When I was young, maybe too young as I was only eight at the time, my father introduced me to a series of books by an author named Ian Fleming about an English secret agent known as James Bond. Prior to this my heroes were all from world of television. I was enthralled with the “Adventures of Superman,” “Roy Rogers” and “The Lone Ranger.” As you may have noticed two of my favorite heroes were from westerns. James Bond suddenly took precedence over them all. I loved the intrigue and the action in the books. But I still loved my westerns. Then, in 1964 a television western, The Wild, Wild West, set in the mid 1800’s appeared about two agents of the newly established U.S. Secret Service; James West and Artmus Gordon. Each episode had the intrigue and mystery of a secret agent like James Bond as well as the special gadgets and gizmos a spy would use and best of all, it was a western. I was hooked. Read more about The Wild, Wild, West – Television Series
George C. Scott often manages to bring a believability to even the most unbelievable role. In the dark comedy They Might Be Giants, Scott plays Justin, a man believing himself to be the illustrious fictional detective Sherlock Holmes, who’s turned over to a psychologist, played by Joanne Woodward, for evaluation and treatment. She’s a young woman whose last name just happens to be Watson—a situation that doesn’t exactly help Justin’s delusions—and she’s soon drawn into his search for Moriarty, following “Holmes” hither and yon through Manhattan and into dangerous situations. Read more about They Might Be Giants
I started this morning reading poetry, and couldn’t have found a better book of contemporary American poems than Mark Doty’s Deep Lane. He writes about memory, love, and human connections. Masterfully, he encases most of these themes in strikingly beautiful nature poems.
How gifted Doty is describing things as ordinary as a deer in a backyard, when he writes ”a buck in velvet at the garden rim, / bronze lightly shagged, split thumbs / of antlers budding.”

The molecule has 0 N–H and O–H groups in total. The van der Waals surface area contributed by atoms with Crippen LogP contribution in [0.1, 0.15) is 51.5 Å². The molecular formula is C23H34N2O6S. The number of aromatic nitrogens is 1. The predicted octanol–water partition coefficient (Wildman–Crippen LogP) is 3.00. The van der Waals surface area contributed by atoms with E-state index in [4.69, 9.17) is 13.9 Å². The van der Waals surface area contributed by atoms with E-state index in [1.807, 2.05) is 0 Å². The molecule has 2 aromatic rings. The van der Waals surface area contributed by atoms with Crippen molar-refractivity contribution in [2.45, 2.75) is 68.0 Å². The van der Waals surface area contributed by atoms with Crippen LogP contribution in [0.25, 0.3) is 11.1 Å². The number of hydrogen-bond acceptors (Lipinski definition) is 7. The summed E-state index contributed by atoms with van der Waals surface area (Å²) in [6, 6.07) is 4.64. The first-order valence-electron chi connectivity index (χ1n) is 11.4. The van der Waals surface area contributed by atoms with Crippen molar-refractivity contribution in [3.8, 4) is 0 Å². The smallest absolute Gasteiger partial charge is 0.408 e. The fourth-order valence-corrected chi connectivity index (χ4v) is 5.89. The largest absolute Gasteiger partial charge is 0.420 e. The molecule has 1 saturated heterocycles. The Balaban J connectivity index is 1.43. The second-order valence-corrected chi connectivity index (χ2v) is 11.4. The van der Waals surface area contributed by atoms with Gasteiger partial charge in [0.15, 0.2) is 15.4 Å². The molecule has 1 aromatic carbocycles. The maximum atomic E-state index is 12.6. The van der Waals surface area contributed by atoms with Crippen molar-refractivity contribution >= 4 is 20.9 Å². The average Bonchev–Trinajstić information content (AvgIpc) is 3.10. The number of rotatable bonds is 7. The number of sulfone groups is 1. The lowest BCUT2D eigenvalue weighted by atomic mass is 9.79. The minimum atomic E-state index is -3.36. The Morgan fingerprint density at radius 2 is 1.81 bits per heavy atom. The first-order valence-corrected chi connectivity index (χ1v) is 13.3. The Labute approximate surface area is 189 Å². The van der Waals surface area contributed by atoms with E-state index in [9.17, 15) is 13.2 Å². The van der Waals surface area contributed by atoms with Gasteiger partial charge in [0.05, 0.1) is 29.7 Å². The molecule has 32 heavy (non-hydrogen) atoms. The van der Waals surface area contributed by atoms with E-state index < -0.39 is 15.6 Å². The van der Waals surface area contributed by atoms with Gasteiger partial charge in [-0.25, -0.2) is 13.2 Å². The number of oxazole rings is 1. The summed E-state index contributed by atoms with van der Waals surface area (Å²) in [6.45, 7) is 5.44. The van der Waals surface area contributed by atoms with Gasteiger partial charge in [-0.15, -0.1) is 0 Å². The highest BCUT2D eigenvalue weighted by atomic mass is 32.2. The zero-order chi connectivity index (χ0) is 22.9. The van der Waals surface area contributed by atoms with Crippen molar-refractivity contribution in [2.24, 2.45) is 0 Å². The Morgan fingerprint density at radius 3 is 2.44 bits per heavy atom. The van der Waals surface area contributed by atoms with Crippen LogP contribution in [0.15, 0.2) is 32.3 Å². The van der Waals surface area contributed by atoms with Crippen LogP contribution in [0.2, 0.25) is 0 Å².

He also celebrates humanity in everyday New York City: the three barbers he visited for ten years who suddenly disappeared, the one-armed man at the gym, his old friend, Dugan, who appears suddenly on 15th Street, “—why shouldn’t the dead / sport a little style?” Read more about Deep Lane
There are times when I just want to laugh. I don’t really care if the movie is a great movie. I don’t really care if the acting is great and I don’t care if the plot makes sense. I just want to laugh and enjoy wasting my time for a little while. Lt. Robin Crusoe U.S.N. staring Dick Van Dyke serves this purpose perfectly for me. The movie is housed in the Juvenile collection even though to really understand all of the jokes it is helpful to at least be familiar with Daniel Defoe’s story of Robinson Crusoe.
As one might guess from the title the film tells the story of a castaway on a deserted island. Lt. Crusoe is forced to abandon his navy jet when the engine fails. Read more about Lt. Robin Crusoe U.S.N.
This timely novel set in South India tells the story of contemporary ivory poaching from three perspectives a documentary filmmaker, a poacher, and from an elephant named Gravedigger.
A calf who watched his mother and other members of the elephant clan die brutally, Gravedigger grows up in captivity until he breaks his chains and slips into the forest. There he seldom shows mercy for humans.
Tania James succeeds in showing each of these beings as having complex needs. Even the poachers, two brother, named Jayan and Manu, aren’t presented as evil even though Jayan is jailed for killing 56 elephants, including a mother who waited and grieved for two days after her son died.
But this book is not all doom and gloom. The author describes the setting beautifully and captures the pressures and love shared by Jayan’s family. His wife, Leela, an ex-prostitute is one of the strongest and most interesting characters. After one elephant death, she asks her husband, “Why did you kill a god?” Read more about The Tusk That Did the Damage